Both the cost of not doing and doing activities come with a price tag. A report by the World Economic Forum in collaboration with Boston Consulting Group entitled Towards a Reskilling Revolution addresses the costs. One specific area is the difference in cost of reskilling a current worker or, displacing a current worker and hiring a new worker. The business sector, according to the report, and the government have some widely differing views on this topic.
As an example, a mid-range estimate of the “share of the displaced workers able to find a new job through transition with a position cost benefit balance”: the business sector estimate is 30%, the government estimate is 81%.
Anyone who experiences change initiatives in organizations understands inter connectedness and the anticipated and unanticipated effects change can thrust upon a workforce, an organization and its customers. The reskilling dilemma is no different.
A report by Brookings entitled Realism About Reskilling concentrates on the 53 million low wage earners in America between the ages of 18 and 64. The report addresses concerns such as:
- Who and where low wage earners are
- Opportunities for job transition and mobility
- Opportunities for learning
This report includes a six-step “End to End Reskilling Journey”. The second step is building self-efficacy. You, no doubt, recognize this as the belief that one can succeed at something. This step strikes a chord with me as a coach and because I did not start my journey into higher education until late in life as I thought I didn’t have enough smarts to attend college this coupled with being poor led to me believing that I could not succeed in higher education. I now proudly hold a masters. Leaders at every level in every organization must have the ability to recognize potential in workers. They must be willing to not hold people back and to establish paths for developmental opportunities through learning programs, mentoring, and coaching. Further, development is a must have the millennials look for as a criteria for accepting a position with an organization.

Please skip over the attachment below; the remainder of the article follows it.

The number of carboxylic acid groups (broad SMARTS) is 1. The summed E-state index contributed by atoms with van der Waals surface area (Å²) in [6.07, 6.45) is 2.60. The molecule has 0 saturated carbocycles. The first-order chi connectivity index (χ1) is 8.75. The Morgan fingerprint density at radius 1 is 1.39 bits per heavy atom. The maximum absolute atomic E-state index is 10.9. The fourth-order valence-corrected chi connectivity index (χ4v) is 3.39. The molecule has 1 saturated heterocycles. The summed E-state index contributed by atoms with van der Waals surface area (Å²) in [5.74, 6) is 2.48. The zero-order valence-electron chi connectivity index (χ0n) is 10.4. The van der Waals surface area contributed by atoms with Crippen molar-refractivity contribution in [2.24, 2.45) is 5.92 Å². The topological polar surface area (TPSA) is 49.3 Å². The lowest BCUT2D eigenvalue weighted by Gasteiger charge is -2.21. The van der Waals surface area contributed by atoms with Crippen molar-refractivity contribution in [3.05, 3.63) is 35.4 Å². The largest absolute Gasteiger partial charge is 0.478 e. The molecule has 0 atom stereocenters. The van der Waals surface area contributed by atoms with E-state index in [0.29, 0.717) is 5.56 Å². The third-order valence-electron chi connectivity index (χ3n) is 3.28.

A report by Learning Technologies Group (LTG) discusses our shrinking workforce and its effects on reskilling. This report posits that between our high number of retirees and our low number of births in the United States, we will experience a shortage of 85 million workers by about 2030. The report goes on to say that lower worker numbers will be a global concern as well.